TI has placed extensive information on their new OMAP5430 and OMAP5432 processors on their web page: http://www.ti.com/ww/en/omap/omap5/omap5-OMAP5430.html
Of note is their inclusion of two additional means to connect phone modems and other companion chips to the OMAP SoC platform: C2C and MIPI LLI.
The MIPI Low Latency Interface (LLI) is being created to produce a specification for an interface to allow low enough latency for DRAM memory sharing between two chips. In addition, LLI is fast enough to allow two chips to appear as one to software.
LLI requires a PHY and either 2 or 4 pins. Read more about it here: http://www.mipi.org/working-groups/low-latency-interface
C2C and Chip to Chip Link are TI trademarks. The product was jointly developed by Arteris and TI. The connection also allows DRAM memory sharing between two chips but does not use a PHY. However, it requires more pins than MIPI LLI.
Saving eBOM Cost
Both C2C and LLI save mobile phone vendors money. By allowing a mobile phone modem (or any other chip) to share the OMAP processor's DRAM, the phone or tablet vendor does not need to pay $2 for the modem's own DRAM. A $2 per unit bill of materials savings for a mobile phone is HUGE.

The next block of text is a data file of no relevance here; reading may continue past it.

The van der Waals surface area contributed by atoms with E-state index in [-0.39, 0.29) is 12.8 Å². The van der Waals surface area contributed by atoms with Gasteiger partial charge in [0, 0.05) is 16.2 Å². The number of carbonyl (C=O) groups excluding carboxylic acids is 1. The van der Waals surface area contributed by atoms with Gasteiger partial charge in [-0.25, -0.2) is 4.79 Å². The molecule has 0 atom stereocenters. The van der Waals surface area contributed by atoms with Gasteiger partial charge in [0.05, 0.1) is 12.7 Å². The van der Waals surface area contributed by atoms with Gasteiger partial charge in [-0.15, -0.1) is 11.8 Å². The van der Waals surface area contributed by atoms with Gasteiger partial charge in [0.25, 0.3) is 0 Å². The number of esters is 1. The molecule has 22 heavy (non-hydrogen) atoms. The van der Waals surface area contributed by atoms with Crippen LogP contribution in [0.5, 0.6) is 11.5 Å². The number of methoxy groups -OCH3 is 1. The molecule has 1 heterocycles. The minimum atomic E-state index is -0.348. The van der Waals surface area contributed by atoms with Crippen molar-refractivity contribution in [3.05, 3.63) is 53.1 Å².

What is most interesting is how these interchip connectivity technologies can be used to create modular chip platforms where designers can add or change features by changing a chip, but keeping the same software.
For example, imagine a mobile phone modem vendor who wants to get to market first with the latest mobile phone standard: Instead of creating the modem from scratch, the modem vendor could create a companion chip to the existing modem that adds support for the new phone standard. These interchip connectivity methods sound perfect for keeping up with the latest flavors of LTE.